“Those who do not repeat history are condemned to forget it.” — Unseen

    #41994

    Davis
    Moderator

    Putin and those who help keep him in power are completely uninterested in the long term anything per the Russian economy, security, regional stability, quality of life and so on. And they are just as uninterested in what Russians think (they are telling them what to think under threat of severe penalties otherwise). Until a significant threshold of people would revolt (say at least 5% of the people openly defiant of the severe consequences of protesting, something unlikely even as Russians see their quality of life and options crumble) then none of this matters. Remember:

    A leader can stay in control and make obscene profits (along with those who help keep them in power) even as the country becomes somewhat less stable, life becomes miserable, the economy remains stagnant or even shrinks and things go the way the majority of the people are not pleased with.

    Putin and those who help keep them in power have either calculated that this is a way to consolidate their power and increase their interests. We don’t know enough about why they thought this was the right move. Perhaps they are distracting an unhappy populace (war is great for that and an easy way to clamp down on rights [note this happened in the US and the west is hardly immune to this]), they honestly thought they could get their hands on all of Ukraines energy resources, some other stuff we don’t know about.

    Was this an unusual miscalculation? We don’t really know. If it was…can Putin still survive without losing much himself (and those who keep him in power) despite Russians severely hurt by this? Yeah…it is hardly outside the realm of possibilities.

    So…I wouldn’t say he is not learning lessons from history. History shows us that leaders often do fine doing things that go against the general interests of the state and that sometimes calculated risks are inevitable.

    #41995

    Davis
    Moderator

    Putin and those who help keep him in power are completely uninterested in the long term anything per the Russian economy, security, regional stability, quality of life and so on. And they are just as uninterested in what Russians think (they are telling them what to think under threat of severe penalties otherwise). Until a significant threshold of people would revolt (say at least 5% of the people openly defiant of the severe consequences of protesting, something unlikely even as Russians see their quality of life and options crumble) then none of this matters. Remember:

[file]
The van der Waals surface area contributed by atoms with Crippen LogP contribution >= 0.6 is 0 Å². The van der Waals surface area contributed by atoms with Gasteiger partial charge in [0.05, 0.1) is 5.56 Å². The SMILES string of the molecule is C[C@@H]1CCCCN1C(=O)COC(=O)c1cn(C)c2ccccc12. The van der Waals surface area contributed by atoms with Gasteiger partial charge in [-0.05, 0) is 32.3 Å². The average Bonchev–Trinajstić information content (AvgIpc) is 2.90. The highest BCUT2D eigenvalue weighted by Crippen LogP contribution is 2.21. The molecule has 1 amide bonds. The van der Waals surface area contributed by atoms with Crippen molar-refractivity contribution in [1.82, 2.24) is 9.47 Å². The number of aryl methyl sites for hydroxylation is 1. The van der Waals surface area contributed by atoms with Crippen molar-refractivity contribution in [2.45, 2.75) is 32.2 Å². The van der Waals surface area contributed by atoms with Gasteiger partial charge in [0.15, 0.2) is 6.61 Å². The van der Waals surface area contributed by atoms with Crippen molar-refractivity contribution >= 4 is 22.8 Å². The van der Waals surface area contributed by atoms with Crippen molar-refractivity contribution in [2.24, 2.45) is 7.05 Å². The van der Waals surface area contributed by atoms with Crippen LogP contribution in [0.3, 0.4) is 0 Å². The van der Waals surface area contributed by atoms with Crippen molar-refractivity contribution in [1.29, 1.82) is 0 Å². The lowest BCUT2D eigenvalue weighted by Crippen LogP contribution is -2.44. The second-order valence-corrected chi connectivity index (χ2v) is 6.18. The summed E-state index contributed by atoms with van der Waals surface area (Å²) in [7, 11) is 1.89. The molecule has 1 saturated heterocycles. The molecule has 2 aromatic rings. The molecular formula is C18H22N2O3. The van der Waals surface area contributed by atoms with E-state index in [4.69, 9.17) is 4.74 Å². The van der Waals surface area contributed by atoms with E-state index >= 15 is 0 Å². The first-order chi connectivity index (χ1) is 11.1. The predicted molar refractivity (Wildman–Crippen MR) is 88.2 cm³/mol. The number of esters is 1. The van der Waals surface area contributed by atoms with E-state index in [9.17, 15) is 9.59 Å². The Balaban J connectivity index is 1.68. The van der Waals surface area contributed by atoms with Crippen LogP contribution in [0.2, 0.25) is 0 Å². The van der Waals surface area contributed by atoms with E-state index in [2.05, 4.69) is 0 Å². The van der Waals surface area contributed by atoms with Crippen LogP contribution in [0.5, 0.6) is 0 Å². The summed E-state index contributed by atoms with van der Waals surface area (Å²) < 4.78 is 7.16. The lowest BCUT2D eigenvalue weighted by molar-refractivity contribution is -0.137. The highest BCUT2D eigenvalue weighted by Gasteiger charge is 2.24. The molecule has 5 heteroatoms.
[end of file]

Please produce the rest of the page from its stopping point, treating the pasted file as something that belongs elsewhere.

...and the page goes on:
A leader can stay in control and make obscene profits (along with those who help keep them in power) even as the country becomes somewhat less stable, life becomes miserable, the economy remains stagnant or even shrinks and things go the way the majority of the people are not pleased with.

    Putin and those who help keep them in power have either calculated that this is a way to consolidate their power and increase their interests. We don’t know enough about why they thought this was the right move. Perhaps they are distracting an unhappy populace (war is great for that and an easy way to clamp down on rights [note this happened in the US and the west is hardly immune to this]), they honestly thought they could get their hands on all of Ukraines energy resources, some other stuff we don’t know about.

    Was this an unusual miscalculation? We don’t really know. If it was…can Putin still survive without losing much himself (and those who keep him in power) despite Russians severely hurt by this? Yeah…it is hardly outside the realm of possibilities.

    So…I wouldn’t say he is not learning lessons from history. History shows us that leaders often do fine doing things that go against the general interests of the state and that sometimes calculated risks are inevitable.

    #41996

    jakelafort
    Participant

    Actually Enco it was a scorched earth policy in the war of 1812-not just Moscow. For an excellent first hand account of the campaign see Diary of a Silesian Foot Soldier. If memory serves 600,000 soldiers under Napoleon entered Russian and only 60,000 survived. Human life is cheap. Cheap cheap cheap…beep beep beep.

    My bigger query is not what Putin wants but why the world sans China is woop da doo 24/7 about this conflict. The repercussions are already terrible and promise to worsen. Not just the Ukrainians and Russians dead, not just the refugees, not just rolling the dice with deployment of nucs, not just the rising price of food causing people to go hungry and starve, not just the innocent Russians all over the world who are victimized by irrational zealots who condemn any Russians as being guilty by association, not just the shameless media exploitation of their business model, or even the approach of a point of no return that may involve new western combatants but the ongoing demonstration of herd mentality that signals our end.

    Well to that end i stumbled on this podcast which is kind of interesting.

    https://podcasts.google.com/feed/aHR0cDovL3dha2luZ3VwLmxpYnN5bi5jb20vcnNz?sa=X&ved=0CAMQ4aUDahcKEwiQo7PP7tz2AhUAAAAAHQAAAAAQAQ&hl=en

    #41997

    Unseen
    Participant

    People who aren’t news addicts may not realize that there are wars going on in Latin America, Africa, and Asia that the U.S. ignores or contributes to in one way or another. Yemen comes to mind, where the U.S. is providing material aid to Saudi Arabia’s war on the Houthis. What’s their problem with the Houthis? They are backed by Iran, so underneath it all, a lot of it is a religious war Suni vs. Shia.

    Countries Currently at War 2022

     

    #41998

    jakelafort
    Participant

    Unseen, good link.

    Man alive, in Yemen at least 120,000 deaths since start of it and 20k in 2020. Violence all over!